Is Brown Discharge Normal?
Although it may look daunting, brown vaginal discharge usually isn’t anything to worry about.
Sometimes your period can leave some traces of blood behind in your vagina that later get carried out by your daily discharge. It can be worrying if you are unsure what it is, but brown discharge is just vaginal mucus that is saturated in old blood. Since the blood may have stayed there for some time, it turns a darker colour, which explains the brown tinge to your discharge. As long as your discharge isn’t carrying a strong, bad odour, you most likely have nothing to worry about.
When am I most likely to experience brown discharge?
You can experience brown discharge at any age, and at any time in your cycle. It’s more commonly experienced when you’re on a form of hormonal birth control, pregnant or sexually active. Even if any of these things aren’t relevant for you, you will probably still experience brown discharge at least once in your life, so don’t be alarmed when the time comes!
Is thick brown discharge after your period common?
Brown discharge, or brown spotting, can quite often occur after your period. It’ll usually last for roughly two days, but may come at any point throughout your cycle, for any duration of time. The consistency of your discharge could range from being thick and dark, to light and slightly discoloured, which can be a bit shocking to find! All of this is completely normal though and is just the remaining old blood that never completely left your uterus from a previous period. For more information, you can check out our article on spotting between periods to further put your mind at ease.
Can brown vaginal discharge come from something else though?
Polycystic Ovary Syndrome (PCOS):
PCOS is an extremely common syndrome that affects the function of the ovaries. PCOS has multiple visual symptoms, one of which is brown discharge. Brown vaginal discharge, accompanied by other symptoms like unpredictable or irregular periods, excessive body hair or acne, may mean you should get checked by a medical professional for PCOS.
Hormonal birth control:
When on birth control that uses hormones such as the pill, the implant or IUD (intrauterine device such as the coil), your body goes through a process of becoming accustomed to the change in levels of hormones being produced. When changing or starting birth control, you may notice spotting or brown discharge for a brief period of time. Experiencing brown discharge through this hormonal change is completely normal as your body gets used to it, so try not to feel too concerned.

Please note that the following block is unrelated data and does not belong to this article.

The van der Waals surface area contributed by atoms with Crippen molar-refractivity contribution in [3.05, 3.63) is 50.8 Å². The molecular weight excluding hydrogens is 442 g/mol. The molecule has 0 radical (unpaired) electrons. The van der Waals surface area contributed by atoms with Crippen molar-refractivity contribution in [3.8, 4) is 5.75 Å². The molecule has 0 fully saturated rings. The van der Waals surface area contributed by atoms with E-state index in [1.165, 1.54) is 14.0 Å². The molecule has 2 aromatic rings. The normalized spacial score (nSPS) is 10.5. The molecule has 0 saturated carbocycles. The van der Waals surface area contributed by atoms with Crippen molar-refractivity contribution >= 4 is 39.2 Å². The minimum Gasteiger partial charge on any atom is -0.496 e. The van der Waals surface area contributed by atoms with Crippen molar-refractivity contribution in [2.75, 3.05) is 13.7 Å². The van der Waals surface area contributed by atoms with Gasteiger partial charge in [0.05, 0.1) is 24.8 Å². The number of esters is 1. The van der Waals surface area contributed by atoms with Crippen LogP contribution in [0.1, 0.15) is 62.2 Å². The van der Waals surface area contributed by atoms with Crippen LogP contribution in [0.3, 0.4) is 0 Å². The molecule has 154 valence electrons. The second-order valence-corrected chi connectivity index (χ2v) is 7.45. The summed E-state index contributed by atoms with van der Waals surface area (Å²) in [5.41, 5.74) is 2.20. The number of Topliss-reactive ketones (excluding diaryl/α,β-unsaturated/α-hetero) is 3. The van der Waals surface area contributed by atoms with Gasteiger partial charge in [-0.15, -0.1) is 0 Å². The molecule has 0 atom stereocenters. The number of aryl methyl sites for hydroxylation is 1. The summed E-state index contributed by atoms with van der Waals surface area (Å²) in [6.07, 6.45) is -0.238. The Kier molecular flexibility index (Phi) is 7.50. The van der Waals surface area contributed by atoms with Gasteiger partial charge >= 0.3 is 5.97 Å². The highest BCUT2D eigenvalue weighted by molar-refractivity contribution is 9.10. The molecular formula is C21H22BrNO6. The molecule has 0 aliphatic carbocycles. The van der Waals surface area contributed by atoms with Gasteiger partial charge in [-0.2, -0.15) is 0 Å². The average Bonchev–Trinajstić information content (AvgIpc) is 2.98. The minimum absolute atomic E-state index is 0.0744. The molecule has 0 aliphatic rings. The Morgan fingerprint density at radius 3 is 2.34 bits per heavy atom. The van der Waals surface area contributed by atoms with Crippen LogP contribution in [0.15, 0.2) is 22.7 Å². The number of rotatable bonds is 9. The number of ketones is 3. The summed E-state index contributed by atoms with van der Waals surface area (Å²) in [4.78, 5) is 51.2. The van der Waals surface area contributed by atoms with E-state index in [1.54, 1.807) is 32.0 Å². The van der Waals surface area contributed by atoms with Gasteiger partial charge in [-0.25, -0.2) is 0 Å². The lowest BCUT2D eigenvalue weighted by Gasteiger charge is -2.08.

Perimenopause refers to the natural process of your body transitioning to menopause. The symptoms of perimenopause typically start a few months or even years before your periods stop, and can continue for around four years afterwards . During this time, there may be changes within the consistency, colour and texture of your discharge as your menstrual cycle becomes more irregular, and eventually stops. If you think you may be going through it, we’ve got a good quick read on the perimenopause which may help you understand your symptoms.
During pregnancy, there are multiple reasons for brown vaginal discharge – one of those being implantation bleeding. Implantation bleeding within the first 4 weeks isn’t unheard of, nor is it anything to worry about. It happens when an embryo attaches itself into the side of the uterus, causing little blood vessels to burst. Women usually notice this around 7 to 10 days after conception, and it’s often one of the first signs of pregnancy.
Sexually Transmitted Infection:
Visible brown discharge before you start your period, along with other symptoms, could potentially be an indicator of an STI such as chlamydia or gonorrhoea. If you experience a burning sensation when peeing, strong smelling or discoloured discharge or pain during sex, please visit your local sexual health clinic. Please remember to discuss protection, as well as safe sex, with your partner.
The medical information in this article is provided as an information resource only, and is not to be used or relied on for any diagnostic or treatment purposes. Please consult your doctor for guidance about a specific medical condition.